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October 26th 2018

Gemma Bontoft

Hospital admits blood test results of man who died of sepsis were not checked

Gemma Bontoft

Gemma Bontoft

Litigation Executive, Clinical Negligence

Hospital admits blood test results of man who died of sepsis were not checked

A Hospital Trust has admitted a communication error led to the blood tests of a patient who’d suffered serious burns to his leg not being assessed by doctors – missing developing sepsis which caused his death.

A Hospital Trust has admitted a communication error led to the blood tests of a patient who’d suffered serious burns to his leg not being assessed by doctors – missing developing sepsis which caused his death.

The 72-year-old patient was admitted to Rotherham General Hospital after suffering burns to his left leg when collapsing in a local health club steam room.

Despite the seriousness of the burn – which stretched from mid-thigh to his lower calf – he was not sent for review at a specialist burns unit for 13 days, by which time he suffered a cardiac arrest on arrival and died.

During his time in the Rotherham hospital, requested blood tests and swabs, which would have alerted doctors to the worsening infection and onset of sepsis, were not checked.

A Serious Incident Review into his death identified ‘a lack of escalation and management of deteriorating patient’, and a ‘breakdown’ in communications which led to blood tests not being checked.

Had they been checked with the swab results, doctors admitted intravenous antibiotics would have been prescribed rather than oral antibiotics, that observations would have been more frequent, and that the patient’s death would have been prevented.

Now, following a successful legal case against Rotherham NHS Foundation Trust through Hudgell Solicitors – in which a substantial damages settlement has been agreed – the man’s furious family say a ‘circle of failures’ robbed them of a much loved father and husband.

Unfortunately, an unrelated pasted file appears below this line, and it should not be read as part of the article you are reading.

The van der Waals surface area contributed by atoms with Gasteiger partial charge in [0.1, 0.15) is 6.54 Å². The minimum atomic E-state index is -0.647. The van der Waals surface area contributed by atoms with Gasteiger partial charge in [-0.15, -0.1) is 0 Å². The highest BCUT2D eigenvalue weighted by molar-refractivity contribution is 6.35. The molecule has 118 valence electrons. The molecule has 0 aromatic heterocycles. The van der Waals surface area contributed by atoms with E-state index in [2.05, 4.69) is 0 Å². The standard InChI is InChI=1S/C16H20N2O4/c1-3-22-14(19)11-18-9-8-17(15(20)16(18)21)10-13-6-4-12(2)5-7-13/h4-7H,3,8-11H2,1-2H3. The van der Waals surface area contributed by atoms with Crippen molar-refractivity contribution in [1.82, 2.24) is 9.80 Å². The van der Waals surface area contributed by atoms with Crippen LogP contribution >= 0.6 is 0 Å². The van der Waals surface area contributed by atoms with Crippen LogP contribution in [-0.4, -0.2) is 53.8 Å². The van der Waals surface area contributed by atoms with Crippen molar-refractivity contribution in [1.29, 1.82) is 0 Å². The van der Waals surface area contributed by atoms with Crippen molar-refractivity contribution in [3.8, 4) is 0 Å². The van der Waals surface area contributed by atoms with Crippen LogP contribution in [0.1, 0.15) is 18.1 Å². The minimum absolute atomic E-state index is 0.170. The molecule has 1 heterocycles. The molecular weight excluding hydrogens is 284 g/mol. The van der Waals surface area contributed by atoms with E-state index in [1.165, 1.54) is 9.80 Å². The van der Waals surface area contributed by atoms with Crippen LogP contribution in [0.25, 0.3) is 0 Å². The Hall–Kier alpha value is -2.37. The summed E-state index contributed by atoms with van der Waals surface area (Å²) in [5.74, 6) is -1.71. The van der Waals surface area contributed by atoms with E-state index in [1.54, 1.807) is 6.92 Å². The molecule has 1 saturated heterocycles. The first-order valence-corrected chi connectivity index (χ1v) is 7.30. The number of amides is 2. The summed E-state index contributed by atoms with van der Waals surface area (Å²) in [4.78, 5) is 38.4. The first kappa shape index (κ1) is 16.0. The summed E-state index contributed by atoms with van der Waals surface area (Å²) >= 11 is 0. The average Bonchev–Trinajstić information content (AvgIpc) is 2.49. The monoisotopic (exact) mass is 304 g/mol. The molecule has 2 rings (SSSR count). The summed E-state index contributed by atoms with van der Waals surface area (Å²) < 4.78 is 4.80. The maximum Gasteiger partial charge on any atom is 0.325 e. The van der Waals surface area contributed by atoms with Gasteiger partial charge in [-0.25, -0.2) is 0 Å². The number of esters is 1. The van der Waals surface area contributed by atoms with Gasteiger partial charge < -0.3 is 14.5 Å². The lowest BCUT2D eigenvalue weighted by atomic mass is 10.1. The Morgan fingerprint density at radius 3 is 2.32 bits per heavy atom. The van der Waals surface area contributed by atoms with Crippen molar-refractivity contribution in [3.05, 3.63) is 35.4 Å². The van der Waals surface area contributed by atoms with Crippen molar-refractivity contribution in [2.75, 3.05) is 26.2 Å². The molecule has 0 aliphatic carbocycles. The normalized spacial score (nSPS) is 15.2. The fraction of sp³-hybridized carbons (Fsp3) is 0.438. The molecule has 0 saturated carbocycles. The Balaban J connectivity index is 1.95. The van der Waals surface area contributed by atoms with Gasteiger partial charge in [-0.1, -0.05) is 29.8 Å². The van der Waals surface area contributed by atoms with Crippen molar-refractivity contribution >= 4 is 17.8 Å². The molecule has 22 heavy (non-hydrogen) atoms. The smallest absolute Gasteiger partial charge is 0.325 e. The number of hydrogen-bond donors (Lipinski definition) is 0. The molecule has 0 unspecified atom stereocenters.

The errors also denied the man the chance to enjoy becoming a grandfather for the first time, with his daughter finding out she was pregnant just five days after he passed away.

She says the failures in communication and a lack of urgency over treating his condition were ‘unforgivable’, and is urging other families to question the care their loved ones receive if they feel not enough is being done.

“My father’s basic care needs were not looked after. He was completely let down in every aspect of his care. Despite us raising our concerns as a family, we were ignored and dismissed,” said the daughter, who has asked not to be named.

“Our family has medical background and we were telling them things weren’t right and that there was something more serious going on but they didn’t listen. My mum worked in medical care within the hospital and she saw the danger signs. She was worried he may lose his leg.

“My dad had taken pictures of his leg without the dressing and it looked badly infected and to be getting worse. We did challenge and question things but we wish now that we had been more forceful. Everything we said was just brushed off.

“They simply didn’t seem to see the danger developing and were suggesting at one stage that it was his mental health deteriorating, but anybody who knew my dad would have known that was not right.

“He was of sound mind and sharp, and he wouldn’t have deteriorated so quickly in the mind. The signs of something else going wrong were there.